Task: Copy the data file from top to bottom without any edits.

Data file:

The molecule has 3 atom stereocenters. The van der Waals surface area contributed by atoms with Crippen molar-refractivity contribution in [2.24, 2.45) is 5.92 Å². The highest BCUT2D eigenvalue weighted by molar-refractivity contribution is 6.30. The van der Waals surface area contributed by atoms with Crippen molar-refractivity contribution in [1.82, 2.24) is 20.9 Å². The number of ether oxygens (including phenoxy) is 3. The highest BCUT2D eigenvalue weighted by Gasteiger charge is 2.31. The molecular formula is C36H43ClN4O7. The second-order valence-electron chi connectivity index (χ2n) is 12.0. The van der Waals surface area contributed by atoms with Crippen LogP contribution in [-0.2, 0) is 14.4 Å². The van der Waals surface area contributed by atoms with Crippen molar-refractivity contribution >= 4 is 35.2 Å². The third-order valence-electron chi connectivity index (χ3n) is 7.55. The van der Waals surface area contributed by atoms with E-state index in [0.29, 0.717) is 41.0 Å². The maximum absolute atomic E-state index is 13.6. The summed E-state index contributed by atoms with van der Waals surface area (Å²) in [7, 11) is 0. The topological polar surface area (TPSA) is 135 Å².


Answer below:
The molecule has 3 atom stereocenters. The van der Waals surface area contributed by atoms with Crippen molar-refractivity contribution in [2.24, 2.45) is 5.92 Å². The highest BCUT2D eigenvalue weighted by molar-refractivity contribution is 6.30. The van der Waals surface area contributed by atoms with Crippen molar-refractivity contribution in [1.82, 2.24) is 20.9 Å². The number of ether oxygens (including phenoxy) is 3. The highest BCUT2D eigenvalue weighted by Gasteiger charge is 2.31. The molecular formula is C36H43ClN4O7. The second-order valence-electron chi connectivity index (χ2n) is 12.0. The van der Waals surface area contributed by atoms with Crippen LogP contribution in [-0.2, 0) is 14.4 Å². The van der Waals surface area contributed by atoms with Crippen molar-refractivity contribution >= 4 is 35.2 Å². The third-order valence-electron chi connectivity index (χ3n) is 7.55. The van der Waals surface area contributed by atoms with E-state index in [0.29, 0.717) is 41.0 Å². The maximum absolute atomic E-state index is 13.6. The summed E-state index contributed by atoms with van der Waals surface area (Å²) in [7, 11) is 0. The topological polar surface area (TPSA) is 135 Å².